The thematic descriptors require videogames to be identified according to their content, that has to be depicted by means of the following pictograms:

– foul language > a comic containing the symbols “@*!”;

– discrimination and hate speech > picture of three human figures where the one in the centre is smaller in size and darker in colour;

– drugs > picture of a syringe in an oblique position, ready to be used;

– fear (children could get scared by the videogame) > silhouette of a spider;

– gambling > picture of two dice;

– sex > picture of the male and female chromosomes, one jointed to the other;

– violence > picture of a fist on the background of a broken line;

– purchases in the game > picture of a hand making a payment by credit card.

Pursuant to the Regulation, pictograms related to age groups and thematic descriptors are to be displayed on hard copies and digital copies of the videogames, as well as in the context of their online promotion and selling.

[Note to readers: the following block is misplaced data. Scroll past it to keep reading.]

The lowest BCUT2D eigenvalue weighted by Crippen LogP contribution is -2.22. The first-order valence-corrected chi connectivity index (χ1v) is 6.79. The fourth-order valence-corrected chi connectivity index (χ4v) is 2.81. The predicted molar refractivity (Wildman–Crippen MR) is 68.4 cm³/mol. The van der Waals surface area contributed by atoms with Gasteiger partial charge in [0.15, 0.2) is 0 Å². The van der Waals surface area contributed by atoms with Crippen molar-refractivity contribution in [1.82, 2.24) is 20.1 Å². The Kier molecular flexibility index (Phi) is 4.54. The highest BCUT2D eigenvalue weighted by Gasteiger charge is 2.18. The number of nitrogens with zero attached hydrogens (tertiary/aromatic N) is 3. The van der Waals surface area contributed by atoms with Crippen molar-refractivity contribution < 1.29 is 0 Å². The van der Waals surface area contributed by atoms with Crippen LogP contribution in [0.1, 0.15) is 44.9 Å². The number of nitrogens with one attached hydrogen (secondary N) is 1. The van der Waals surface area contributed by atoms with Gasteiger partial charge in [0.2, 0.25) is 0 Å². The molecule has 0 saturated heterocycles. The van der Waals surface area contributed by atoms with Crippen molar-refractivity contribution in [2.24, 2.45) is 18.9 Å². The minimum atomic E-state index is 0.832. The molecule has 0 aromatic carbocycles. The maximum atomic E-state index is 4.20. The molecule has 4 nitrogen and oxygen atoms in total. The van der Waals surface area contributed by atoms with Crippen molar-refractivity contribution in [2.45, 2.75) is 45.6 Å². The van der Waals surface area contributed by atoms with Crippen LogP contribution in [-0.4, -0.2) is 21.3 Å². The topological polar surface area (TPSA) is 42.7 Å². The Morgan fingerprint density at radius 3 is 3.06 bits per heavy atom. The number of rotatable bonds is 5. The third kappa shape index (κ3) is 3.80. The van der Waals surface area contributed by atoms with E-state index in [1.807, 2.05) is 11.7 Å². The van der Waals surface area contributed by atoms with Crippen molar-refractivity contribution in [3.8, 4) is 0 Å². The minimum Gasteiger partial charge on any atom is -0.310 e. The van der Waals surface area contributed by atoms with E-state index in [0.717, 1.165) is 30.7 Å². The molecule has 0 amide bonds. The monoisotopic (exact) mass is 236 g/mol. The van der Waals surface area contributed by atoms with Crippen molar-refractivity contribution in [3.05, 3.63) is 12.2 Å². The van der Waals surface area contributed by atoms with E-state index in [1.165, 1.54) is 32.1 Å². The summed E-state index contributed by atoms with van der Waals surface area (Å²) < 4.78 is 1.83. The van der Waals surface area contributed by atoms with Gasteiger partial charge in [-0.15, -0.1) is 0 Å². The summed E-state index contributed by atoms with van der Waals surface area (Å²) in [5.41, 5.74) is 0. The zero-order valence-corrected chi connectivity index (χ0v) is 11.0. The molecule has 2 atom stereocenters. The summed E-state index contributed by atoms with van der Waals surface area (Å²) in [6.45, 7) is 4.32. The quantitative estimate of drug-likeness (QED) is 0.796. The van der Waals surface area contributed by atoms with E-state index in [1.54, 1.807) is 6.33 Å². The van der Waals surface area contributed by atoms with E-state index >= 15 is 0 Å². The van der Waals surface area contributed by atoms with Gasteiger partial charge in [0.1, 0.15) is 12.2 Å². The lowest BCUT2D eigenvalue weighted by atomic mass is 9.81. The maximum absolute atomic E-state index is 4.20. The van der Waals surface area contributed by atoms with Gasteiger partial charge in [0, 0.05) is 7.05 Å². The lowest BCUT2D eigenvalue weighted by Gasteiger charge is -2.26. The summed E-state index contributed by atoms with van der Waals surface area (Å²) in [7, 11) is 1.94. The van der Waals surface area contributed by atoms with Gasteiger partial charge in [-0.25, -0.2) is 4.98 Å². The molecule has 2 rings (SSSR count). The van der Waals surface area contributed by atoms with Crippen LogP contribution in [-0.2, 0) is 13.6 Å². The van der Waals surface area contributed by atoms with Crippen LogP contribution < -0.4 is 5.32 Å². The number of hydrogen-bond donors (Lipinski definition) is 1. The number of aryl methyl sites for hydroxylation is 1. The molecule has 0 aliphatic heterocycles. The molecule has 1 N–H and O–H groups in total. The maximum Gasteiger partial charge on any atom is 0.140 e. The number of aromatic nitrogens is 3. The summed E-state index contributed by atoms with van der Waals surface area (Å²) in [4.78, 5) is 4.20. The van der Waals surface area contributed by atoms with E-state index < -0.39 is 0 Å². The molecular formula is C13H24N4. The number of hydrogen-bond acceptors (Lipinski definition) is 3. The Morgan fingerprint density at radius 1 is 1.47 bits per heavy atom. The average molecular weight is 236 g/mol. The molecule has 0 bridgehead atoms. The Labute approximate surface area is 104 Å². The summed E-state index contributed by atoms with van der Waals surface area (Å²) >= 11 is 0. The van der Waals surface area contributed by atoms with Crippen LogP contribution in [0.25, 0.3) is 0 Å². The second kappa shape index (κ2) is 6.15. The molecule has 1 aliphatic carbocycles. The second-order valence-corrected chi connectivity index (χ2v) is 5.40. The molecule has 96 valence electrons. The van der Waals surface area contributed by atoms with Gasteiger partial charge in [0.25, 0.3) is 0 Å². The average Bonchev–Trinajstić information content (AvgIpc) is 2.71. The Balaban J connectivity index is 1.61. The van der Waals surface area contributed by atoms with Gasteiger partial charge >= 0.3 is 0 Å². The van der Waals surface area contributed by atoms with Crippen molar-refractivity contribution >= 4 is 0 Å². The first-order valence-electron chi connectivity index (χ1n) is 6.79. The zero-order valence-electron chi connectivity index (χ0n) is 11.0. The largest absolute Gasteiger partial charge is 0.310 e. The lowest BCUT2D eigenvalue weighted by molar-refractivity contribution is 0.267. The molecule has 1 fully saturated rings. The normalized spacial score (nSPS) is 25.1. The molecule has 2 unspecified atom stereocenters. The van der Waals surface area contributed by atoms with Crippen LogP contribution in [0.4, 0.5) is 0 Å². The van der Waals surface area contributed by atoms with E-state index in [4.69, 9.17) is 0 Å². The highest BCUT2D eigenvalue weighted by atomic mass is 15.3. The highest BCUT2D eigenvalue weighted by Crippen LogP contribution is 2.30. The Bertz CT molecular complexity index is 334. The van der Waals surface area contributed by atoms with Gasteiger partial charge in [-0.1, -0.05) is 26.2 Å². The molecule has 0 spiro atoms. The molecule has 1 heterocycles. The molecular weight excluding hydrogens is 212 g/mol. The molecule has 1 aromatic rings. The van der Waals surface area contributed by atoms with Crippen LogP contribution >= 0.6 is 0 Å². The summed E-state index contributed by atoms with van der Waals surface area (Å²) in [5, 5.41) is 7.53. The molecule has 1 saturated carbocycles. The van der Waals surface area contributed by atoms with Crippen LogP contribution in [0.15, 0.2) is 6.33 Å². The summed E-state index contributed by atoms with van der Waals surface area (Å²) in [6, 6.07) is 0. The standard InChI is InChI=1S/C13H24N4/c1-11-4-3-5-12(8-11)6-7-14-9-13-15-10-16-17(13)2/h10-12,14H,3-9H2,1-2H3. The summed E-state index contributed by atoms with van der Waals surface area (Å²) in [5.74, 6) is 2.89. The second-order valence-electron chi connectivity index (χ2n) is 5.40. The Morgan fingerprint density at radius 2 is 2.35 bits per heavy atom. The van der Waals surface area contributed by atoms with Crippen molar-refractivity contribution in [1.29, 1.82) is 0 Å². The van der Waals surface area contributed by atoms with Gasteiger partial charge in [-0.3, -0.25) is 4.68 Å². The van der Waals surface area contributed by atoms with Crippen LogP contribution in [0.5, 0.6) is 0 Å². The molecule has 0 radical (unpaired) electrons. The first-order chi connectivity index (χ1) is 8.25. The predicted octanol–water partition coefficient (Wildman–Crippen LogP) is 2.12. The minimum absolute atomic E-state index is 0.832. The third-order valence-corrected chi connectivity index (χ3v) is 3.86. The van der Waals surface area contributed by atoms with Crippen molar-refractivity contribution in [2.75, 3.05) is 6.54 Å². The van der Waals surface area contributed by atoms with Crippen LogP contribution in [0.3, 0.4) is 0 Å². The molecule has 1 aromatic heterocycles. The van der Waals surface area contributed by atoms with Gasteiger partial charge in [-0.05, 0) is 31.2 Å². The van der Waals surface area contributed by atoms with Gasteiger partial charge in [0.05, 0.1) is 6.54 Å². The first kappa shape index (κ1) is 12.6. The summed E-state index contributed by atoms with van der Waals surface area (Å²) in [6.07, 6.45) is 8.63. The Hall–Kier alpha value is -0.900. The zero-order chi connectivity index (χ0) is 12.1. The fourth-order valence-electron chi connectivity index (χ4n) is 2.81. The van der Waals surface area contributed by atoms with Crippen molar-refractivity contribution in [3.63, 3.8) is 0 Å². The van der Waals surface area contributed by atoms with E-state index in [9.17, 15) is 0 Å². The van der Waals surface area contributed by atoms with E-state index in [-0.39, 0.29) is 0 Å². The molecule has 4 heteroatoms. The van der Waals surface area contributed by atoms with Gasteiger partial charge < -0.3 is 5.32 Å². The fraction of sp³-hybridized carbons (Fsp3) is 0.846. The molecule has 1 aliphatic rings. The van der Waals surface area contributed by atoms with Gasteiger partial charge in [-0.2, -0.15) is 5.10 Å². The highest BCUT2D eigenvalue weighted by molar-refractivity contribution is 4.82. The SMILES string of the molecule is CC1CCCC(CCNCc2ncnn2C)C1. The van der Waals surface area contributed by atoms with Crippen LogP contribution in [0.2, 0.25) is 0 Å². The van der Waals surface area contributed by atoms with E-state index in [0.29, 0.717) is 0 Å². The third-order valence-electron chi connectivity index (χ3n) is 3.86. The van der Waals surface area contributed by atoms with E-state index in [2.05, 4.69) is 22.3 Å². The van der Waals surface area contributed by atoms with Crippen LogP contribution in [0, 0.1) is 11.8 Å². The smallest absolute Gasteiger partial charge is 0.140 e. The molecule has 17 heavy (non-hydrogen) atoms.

Within ninety days from the publication of the new Regulation on the AGCOM website (12 April 2019), AGCOM will adopt a set of guidelines specifying in detail the content of the thematic descriptors for each age group, the Regulation implementing rules, and the criteria establishing the equivalence between the Regulation’s rating system and the PEGI rating system in order to avoid overlaps between the two systems. Proposals for the guidelines will be developed by a technical committee composed by media and hosting service providers, content and videogame producers, representatives of the institutions, associations for the protection of minors, and PEGI.

The new Regulation is already into force since 13 April 2019 and any infringement thereof could be subject to fines from Eur 25,000 up to Eur 350,000.

We will no doubt update you once the guidelines are published.

Contact us, Giacomo Lusardi and Alessandro Ferrari, if you want more information on these issues.